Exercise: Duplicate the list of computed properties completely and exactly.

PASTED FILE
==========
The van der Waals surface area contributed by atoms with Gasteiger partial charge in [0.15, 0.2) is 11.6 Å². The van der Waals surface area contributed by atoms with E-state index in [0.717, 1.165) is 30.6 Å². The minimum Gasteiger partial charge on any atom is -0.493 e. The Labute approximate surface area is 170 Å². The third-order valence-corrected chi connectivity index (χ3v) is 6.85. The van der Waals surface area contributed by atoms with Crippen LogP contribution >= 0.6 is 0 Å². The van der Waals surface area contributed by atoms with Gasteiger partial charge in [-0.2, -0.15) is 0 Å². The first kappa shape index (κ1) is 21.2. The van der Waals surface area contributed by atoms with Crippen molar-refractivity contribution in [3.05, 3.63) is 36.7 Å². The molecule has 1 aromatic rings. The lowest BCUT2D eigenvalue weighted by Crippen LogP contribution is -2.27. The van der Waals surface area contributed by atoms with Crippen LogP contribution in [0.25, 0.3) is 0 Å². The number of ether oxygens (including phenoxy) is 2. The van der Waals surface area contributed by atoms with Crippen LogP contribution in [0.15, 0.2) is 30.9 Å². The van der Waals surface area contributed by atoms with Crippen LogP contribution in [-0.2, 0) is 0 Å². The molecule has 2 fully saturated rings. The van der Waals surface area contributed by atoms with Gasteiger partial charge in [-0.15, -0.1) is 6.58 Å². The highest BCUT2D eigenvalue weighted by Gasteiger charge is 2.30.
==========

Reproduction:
The van der Waals surface area contributed by atoms with Gasteiger partial charge in [0.15, 0.2) is 11.6 Å². The van der Waals surface area contributed by atoms with E-state index in [0.717, 1.165) is 30.6 Å². The minimum Gasteiger partial charge on any atom is -0.493 e. The Labute approximate surface area is 170 Å². The third-order valence-corrected chi connectivity index (χ3v) is 6.85. The van der Waals surface area contributed by atoms with Crippen LogP contribution >= 0.6 is 0 Å². The van der Waals surface area contributed by atoms with Gasteiger partial charge in [-0.2, -0.15) is 0 Å². The first kappa shape index (κ1) is 21.2. The van der Waals surface area contributed by atoms with Crippen molar-refractivity contribution in [3.05, 3.63) is 36.7 Å². The molecule has 1 aromatic rings. The lowest BCUT2D eigenvalue weighted by Crippen LogP contribution is -2.27. The van der Waals surface area contributed by atoms with Crippen LogP contribution in [0.25, 0.3) is 0 Å². The number of ether oxygens (including phenoxy) is 2. The van der Waals surface area contributed by atoms with Crippen LogP contribution in [0.15, 0.2) is 30.9 Å². The van der Waals surface area contributed by atoms with Crippen LogP contribution in [-0.2, 0) is 0 Å². The molecule has 2 fully saturated rings. The van der Waals surface area contributed by atoms with Gasteiger partial charge in [-0.15, -0.1) is 6.58 Å². The highest BCUT2D eigenvalue weighted by Gasteiger charge is 2.30.